#66: An Interview with Poet Lucas Hunt, by Paul Florez

When I was fifteen years old, my dad bought me “How To Be A Gentleman” at Brooks Brothers. I didn’t appreciate the gift at the time, and snarled when he suggested I trade my JNCO jeans for a pair of wool trousers. Sacrilegious!

Now, nearly seventeen years later, the JNCOs are gone and what remains is a weather-beaten copy of a book that has guided me through all walks of life. As I’ve come to learn, being a gentleman is no easy feat, and few posses the harmonious balance of confidence, selflessness, and sartorial savviness.


Poet Lucas Hunt

A few years ago, while staying at his apartment during a weekend trip at the Hamptons, I became good friends with poet Lucas Hunt. A gracious host and impeccable wordsmith, he embodied everything a gentleman should be.

Known as the Gentleman Poet, Lucas’ work has appeared in The New York Times, East Hampton Star, Confrontation, and Fiction Writers Review. He’s published two collections of poetry to critical acclaim and is one of the founding agents at Orchard Literary.

I recently sat down with Lucas at the chic Hotel Delmano in Brooklyn to discuss his MFA experience at Southampton College, his publishing venture Hunt & Light, and his friendship with fellow writer Simon Van Booy (author of “The Illusion of Separateness”).

Lucas, thanks for sitting down with me today. Let’s dive into your MFA experience. How did you decide on Southampton College?

I came to Southampton College as an undergraduate to join my best friend Simon Van Booy who was in the master’s program there. We were writing partners for many years and planned to live in the same area. So after several years of being pen pals, he moved to Southampton College from England, and I helped him get set up out there. I thought it was definitely a nice place to live, and then transferred as an undergraduate.

Hold up…you and Simon began your friendship as pen pals? That’s amazing!

Yea, we met in Swansea, Wales and then we wrote to each other weekly for years. It was always the plan to live in the same area.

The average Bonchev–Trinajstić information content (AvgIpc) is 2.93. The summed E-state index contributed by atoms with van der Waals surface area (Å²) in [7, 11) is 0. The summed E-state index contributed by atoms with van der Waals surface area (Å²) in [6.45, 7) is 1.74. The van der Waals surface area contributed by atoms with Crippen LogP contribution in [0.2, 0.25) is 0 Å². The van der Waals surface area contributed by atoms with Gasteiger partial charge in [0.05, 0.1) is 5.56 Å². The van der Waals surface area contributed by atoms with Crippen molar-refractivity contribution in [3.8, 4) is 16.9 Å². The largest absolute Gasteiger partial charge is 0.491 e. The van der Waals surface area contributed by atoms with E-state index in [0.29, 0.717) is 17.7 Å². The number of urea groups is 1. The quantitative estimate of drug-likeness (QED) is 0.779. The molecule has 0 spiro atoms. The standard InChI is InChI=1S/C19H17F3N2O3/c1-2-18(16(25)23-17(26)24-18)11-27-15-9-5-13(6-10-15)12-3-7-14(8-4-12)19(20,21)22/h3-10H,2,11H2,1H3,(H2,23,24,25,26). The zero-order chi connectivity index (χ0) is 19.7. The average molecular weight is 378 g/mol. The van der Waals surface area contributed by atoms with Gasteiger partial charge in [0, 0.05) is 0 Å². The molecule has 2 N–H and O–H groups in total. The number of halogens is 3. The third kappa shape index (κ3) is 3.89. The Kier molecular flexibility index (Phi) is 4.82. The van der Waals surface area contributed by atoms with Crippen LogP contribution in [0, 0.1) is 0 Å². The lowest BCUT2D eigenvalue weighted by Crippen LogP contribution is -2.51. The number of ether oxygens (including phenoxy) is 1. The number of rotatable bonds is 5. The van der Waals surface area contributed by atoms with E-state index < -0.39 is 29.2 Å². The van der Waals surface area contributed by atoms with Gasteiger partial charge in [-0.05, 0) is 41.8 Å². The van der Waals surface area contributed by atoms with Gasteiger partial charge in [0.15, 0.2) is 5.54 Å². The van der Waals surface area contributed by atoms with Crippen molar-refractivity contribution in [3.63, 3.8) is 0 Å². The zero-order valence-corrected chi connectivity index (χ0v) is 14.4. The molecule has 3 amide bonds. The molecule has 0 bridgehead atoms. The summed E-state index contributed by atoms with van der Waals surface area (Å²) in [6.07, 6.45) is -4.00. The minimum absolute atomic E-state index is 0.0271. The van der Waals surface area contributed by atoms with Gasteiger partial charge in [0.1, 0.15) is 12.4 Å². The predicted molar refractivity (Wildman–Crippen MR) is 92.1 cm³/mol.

Jumping back to your experience at Southampton. What was the program like?

I’d just come from the University of Iowa’s undergraduate poetry program. It was highly competitive. So I was feeling very happy that I’d gotten a high level workshopping as an undergraduate as well as getting into graduate classes at Iowa. So when I came to Southampton, I was happy to be in an environment where it was less competitive. I’d already developed my craft to where I just wanted to work on my poetry.

As an MFA student myself, it’s jarring when your peers are in competition with you. No two books are the same and the end game for everyone is to get published.

Exactly. The object of the program was to complete a publishable work of art. It was midway through the program when I hooked up with a Texan publisher called Vagabond Press. So I’m in the middle of graduate school and the end game, like you said, was to create this publishable work, and I found a publisher.

It’s very difficult to find a publisher, especially as a student. That must’ve been relieving.

In that sense Southampton was very ideal because they were going through a transition at the time, from Long Island University to Stony Brook. It was nice because I was able to do my own thing.